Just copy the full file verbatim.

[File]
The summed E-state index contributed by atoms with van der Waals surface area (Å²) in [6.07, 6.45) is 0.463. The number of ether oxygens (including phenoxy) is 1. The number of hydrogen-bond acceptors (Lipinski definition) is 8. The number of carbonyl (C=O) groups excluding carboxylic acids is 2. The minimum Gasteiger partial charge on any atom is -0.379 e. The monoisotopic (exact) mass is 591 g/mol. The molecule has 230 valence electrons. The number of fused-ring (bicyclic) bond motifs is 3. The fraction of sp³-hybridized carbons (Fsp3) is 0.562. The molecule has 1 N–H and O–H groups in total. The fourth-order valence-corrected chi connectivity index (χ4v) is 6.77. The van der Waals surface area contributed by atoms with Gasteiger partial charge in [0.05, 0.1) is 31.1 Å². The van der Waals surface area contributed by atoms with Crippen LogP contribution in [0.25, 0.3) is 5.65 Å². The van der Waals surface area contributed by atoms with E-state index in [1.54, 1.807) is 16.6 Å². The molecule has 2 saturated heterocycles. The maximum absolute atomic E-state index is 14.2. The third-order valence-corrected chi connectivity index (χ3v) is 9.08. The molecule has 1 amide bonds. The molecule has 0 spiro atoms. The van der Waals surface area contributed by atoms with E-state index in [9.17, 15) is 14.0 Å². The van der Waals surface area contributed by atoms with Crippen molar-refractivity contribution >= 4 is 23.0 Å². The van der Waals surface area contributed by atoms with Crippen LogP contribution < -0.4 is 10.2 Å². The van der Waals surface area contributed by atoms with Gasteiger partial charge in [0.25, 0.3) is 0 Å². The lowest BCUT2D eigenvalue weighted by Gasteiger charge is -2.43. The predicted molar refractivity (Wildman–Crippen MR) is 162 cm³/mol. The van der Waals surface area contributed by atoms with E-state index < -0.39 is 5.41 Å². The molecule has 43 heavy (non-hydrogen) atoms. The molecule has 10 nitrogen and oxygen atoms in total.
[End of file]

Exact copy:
The summed E-state index contributed by atoms with van der Waals surface area (Å²) in [6.07, 6.45) is 0.463. The number of ether oxygens (including phenoxy) is 1. The number of hydrogen-bond acceptors (Lipinski definition) is 8. The number of carbonyl (C=O) groups excluding carboxylic acids is 2. The minimum Gasteiger partial charge on any atom is -0.379 e. The monoisotopic (exact) mass is 591 g/mol. The molecule has 230 valence electrons. The number of fused-ring (bicyclic) bond motifs is 3. The fraction of sp³-hybridized carbons (Fsp3) is 0.562. The molecule has 1 N–H and O–H groups in total. The fourth-order valence-corrected chi connectivity index (χ4v) is 6.77. The van der Waals surface area contributed by atoms with Gasteiger partial charge in [0.05, 0.1) is 31.1 Å². The van der Waals surface area contributed by atoms with Crippen LogP contribution in [0.25, 0.3) is 5.65 Å². The van der Waals surface area contributed by atoms with E-state index in [1.54, 1.807) is 16.6 Å². The molecule has 2 saturated heterocycles. The maximum absolute atomic E-state index is 14.2. The third-order valence-corrected chi connectivity index (χ3v) is 9.08. The molecule has 1 amide bonds. The molecule has 0 spiro atoms. The van der Waals surface area contributed by atoms with E-state index in [9.17, 15) is 14.0 Å². The van der Waals surface area contributed by atoms with Crippen molar-refractivity contribution >= 4 is 23.0 Å². The van der Waals surface area contributed by atoms with Crippen LogP contribution < -0.4 is 10.2 Å². The van der Waals surface area contributed by atoms with Gasteiger partial charge in [0.25, 0.3) is 0 Å². The lowest BCUT2D eigenvalue weighted by Gasteiger charge is -2.43. The predicted molar refractivity (Wildman–Crippen MR) is 162 cm³/mol. The van der Waals surface area contributed by atoms with E-state index < -0.39 is 5.41 Å². The molecule has 43 heavy (non-hydrogen) atoms. The molecule has 10 nitrogen and oxygen atoms in total.